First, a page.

Humiston said her favorite production was “Spring Awakening” last semester, but “Legally Blonde” is definitely high up on her list of favorites.

The actress always knew she wanted to pursue theater after high school, though it took some time to convince her parents it would work out.

“I knew my parents wanted me to go into something ‘practical,’” Humiston said. “I knew that this was what I wanted. It was what I wanted to do with my life. This is the one consistent thing in my life that has made me happy thus far, so I feel like I need to pursue it.”

The actress is from Orchard Park, so she commutes from home to UB, along with her dog, who plays Bruiser – Woods’ chihuahua – in the production.

“They needed a dog,” Humiston said. “Mine has played Toto in a production of ‘The Wizard of Oz’ before, so I knew she could handle it. She kind of has a résumé.”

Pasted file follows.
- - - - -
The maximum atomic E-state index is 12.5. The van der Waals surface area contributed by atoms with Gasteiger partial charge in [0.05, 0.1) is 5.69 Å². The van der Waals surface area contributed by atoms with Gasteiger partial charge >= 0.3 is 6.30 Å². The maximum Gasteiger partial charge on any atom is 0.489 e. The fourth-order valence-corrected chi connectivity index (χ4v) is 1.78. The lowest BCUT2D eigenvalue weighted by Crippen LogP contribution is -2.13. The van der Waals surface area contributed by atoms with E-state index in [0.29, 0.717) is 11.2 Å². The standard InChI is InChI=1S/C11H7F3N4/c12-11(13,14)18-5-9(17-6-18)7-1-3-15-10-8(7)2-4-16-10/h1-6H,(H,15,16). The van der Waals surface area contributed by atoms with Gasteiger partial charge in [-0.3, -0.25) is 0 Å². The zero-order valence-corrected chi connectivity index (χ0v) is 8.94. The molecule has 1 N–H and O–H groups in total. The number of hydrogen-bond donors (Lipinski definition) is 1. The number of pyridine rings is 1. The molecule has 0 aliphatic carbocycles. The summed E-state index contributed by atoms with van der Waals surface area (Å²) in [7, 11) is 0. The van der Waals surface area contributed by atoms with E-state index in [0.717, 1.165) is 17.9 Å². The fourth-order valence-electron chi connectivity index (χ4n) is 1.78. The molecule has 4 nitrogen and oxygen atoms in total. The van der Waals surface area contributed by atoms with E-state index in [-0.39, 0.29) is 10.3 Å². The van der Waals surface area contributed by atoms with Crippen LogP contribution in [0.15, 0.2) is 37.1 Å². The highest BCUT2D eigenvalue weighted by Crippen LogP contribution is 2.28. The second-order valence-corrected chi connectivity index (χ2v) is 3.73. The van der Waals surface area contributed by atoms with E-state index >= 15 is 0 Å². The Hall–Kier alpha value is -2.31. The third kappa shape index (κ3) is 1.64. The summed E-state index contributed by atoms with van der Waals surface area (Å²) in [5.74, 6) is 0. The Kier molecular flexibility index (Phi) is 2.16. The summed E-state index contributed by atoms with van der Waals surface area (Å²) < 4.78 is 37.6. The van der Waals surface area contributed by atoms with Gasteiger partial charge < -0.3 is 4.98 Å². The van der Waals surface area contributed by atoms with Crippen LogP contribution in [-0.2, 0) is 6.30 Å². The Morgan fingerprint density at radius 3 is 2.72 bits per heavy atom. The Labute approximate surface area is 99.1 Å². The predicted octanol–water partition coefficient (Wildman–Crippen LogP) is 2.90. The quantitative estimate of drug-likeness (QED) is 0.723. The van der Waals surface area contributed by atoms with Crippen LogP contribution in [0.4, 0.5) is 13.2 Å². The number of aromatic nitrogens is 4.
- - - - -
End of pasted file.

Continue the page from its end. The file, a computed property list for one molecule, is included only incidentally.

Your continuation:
Humiston will be graduating this semester. She’s moving to Los Angeles post-graduation to begin pursuing a career in film and television acting.

She knew that a move was inevitable – many go to New York City after graduation. She wanted to try the harder West Coast first and see what happened there before heading closer to home.

Though she’s excited about the move and pursuing something different than she’s been working through at UB, she will miss everyone at UB.

“I’m moving in January, and it’s really bittersweet to be leaving them. They’re definitely my biggest inspiration and my biggest supporters,” She said.

The theater department has a unique dynamic to it since students are forced to compete against each other for roles and then work closely together in the production for months at a time.

Humiston thinks everyone is very supportive of each other, despite the inherent competition.

“It’s what you’d expect it to be. We are very loving of each other as well. Of course you’re going to have drama in any department you’re in,” Humiston said. “We’re a very small department – regardless of your role, we can all come together and make something that’s amazing every single time.”

Tori Roseman is the senior features editor and can be reached at